For three local social enterprises, the final class of BAEP- 460 – Philanthropy and Social Impact, was like Christmas in November. But in reality it was the students—and Los Angeles County—receiving a gift.
Representatives from Plaza de la Raza, the Engineer Factory and Safe Place for Youth were there to celebrate the end of the class, and to receive their share of the $60K in social enterprise funding.
“We are unbelievably delighted to be awarded this money,” said Alison Hurst, executive director of Safe Place for Youth, a non-profit that works with homeless youth in Venice Beach. They will use the $30,000 awarded them to create a sustainable marketplace for their clients’ artwork, which will include workforce training, to be called the Color of Hope Collective.
“The three groups here today are the best of the best. Each are working on quite different social challenges, but they are all lead by dedicated social entrepreneurs committed to using markets and business principles to address problems that we must solve to have a just and sustainable society. We are all very pleased to help accelerate their growth.”-- Betsy Densmore, Founder and Managing Director, Academies for Social Enterprise and BAEP 460 technical consultant
She was impressed, she says, that a team of students from the class had not just made a cursory visit. “They hung out and met the clients,” she said. “They got to see the spirit and the hope of the unhoused youth we serve in Venice and the West Side.”
The student team went back and advocated fiercely for this particular need. That passion helped convince the class as a whole to agree that Safe Place for Youth was deserving of the largest of three awards.
Meet the Best
The ceremony Nov. 27 on the University Park campus was the culmination of a semester-long process in which students researched, advocated and narrowed down a list of 48 social enterprises to three final grant recipients, and then decided how to allocate $60,000 between them.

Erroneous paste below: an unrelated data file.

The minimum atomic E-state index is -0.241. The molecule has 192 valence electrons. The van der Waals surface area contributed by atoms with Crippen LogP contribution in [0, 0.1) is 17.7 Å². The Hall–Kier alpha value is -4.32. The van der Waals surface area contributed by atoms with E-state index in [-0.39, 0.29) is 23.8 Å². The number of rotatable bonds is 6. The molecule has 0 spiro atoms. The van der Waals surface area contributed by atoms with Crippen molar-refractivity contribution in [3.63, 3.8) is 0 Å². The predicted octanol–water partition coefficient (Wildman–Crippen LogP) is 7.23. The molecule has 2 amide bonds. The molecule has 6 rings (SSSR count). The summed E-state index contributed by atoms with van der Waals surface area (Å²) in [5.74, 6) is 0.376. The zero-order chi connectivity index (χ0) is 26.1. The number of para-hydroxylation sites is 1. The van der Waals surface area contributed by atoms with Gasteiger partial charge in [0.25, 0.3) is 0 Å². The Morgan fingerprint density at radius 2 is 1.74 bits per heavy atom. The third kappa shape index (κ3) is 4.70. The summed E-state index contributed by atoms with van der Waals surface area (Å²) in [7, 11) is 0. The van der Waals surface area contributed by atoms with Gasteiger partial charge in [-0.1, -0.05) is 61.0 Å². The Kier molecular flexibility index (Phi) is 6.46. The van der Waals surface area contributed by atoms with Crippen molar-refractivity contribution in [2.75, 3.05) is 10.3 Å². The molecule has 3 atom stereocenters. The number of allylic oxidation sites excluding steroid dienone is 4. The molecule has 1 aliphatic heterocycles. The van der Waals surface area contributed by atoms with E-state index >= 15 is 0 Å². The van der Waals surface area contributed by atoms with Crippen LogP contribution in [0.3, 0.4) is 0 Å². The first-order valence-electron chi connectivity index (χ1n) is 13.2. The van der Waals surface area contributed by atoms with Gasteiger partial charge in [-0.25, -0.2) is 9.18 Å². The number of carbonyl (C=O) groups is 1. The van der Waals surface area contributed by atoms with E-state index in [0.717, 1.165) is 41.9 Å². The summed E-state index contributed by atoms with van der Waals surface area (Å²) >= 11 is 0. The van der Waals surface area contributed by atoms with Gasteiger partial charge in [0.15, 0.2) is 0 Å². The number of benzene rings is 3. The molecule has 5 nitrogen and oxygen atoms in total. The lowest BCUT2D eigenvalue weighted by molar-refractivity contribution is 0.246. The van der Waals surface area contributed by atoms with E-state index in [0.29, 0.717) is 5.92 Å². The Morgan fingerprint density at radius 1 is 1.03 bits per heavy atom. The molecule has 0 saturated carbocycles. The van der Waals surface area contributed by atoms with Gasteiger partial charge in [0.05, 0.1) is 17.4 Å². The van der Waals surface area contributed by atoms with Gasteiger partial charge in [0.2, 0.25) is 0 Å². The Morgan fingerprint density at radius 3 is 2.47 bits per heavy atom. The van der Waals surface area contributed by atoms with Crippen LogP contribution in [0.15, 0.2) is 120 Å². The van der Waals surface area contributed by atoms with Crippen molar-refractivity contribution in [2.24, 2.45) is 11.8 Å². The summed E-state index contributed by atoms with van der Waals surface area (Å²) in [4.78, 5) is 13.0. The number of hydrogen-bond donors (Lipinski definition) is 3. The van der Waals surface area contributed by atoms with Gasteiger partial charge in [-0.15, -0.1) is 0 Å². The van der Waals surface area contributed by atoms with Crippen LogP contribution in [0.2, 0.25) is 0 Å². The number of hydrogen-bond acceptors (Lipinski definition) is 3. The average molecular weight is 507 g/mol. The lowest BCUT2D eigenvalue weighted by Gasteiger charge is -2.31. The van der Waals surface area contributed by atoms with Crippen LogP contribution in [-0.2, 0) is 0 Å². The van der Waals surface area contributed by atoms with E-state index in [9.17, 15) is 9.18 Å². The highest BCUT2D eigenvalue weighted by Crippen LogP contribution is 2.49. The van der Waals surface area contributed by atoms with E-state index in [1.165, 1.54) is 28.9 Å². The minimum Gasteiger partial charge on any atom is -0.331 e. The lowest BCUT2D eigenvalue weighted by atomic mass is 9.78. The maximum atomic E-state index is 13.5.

“This course is a ‘learning by doing’ experience in which the students develop practical skills while learning about different social enterprise models,” said course instructor Laura Fox, an attorney and former entertainment industry executive. She co-teaches the class with her husband, serial entrepreneur Ben Van de Bunt.
Now in its second year, BAEP 460 once again filled up quickly. In fact, Fox said, she increased the class size so that three students on the waitlist—who all demonstrated a strong interest in social enterprise—could attend.
“We are very grateful to Jim Ellis and USC Marshall for allowing us to create this innovative course,” she said. “We also particularly appreciate the tremendous support and advice we’ve gotten from Adlai Wertman, Abby Fifer Mandel and David Belasco.”
Plaza de la Raza, a cultural space serving Eastside Los Angeles neighborhoods with year-round programs in arts educations and cultural enrichment, won a $20,000 grant to expand La Tiendita, its store and coffee shop, as part of its 50-year anniversary in 2020.
The Engineer Factory takes the teaching of STEM subjects into the classrooms to expose girls and students of color to the wonders of engineering. The $10,000 grant will enable them to hire a marketing consultant to take its advocacy to the next level.
“We will leverage these resources for more resources,” said Audrey Thompson, executive director. “This award helps us spread our message.”
The class had a technical adviser in Betsy Densmore, a longtime social enterprise advocate who vetted nearly 60 organizations within an hour’s drive of USC to be part of the program.
“The three groups here today are the best of the best,” she said. “Plaza de la Raza, Engineer Factory and Safe Place for Youth are each working on quite different social challenges, but they are all lead by dedicated social entrepreneurs committed to using markets and business principles to address problems that we must solve to have a just and sustainable society. We are all very pleased to help accelerate their growth.”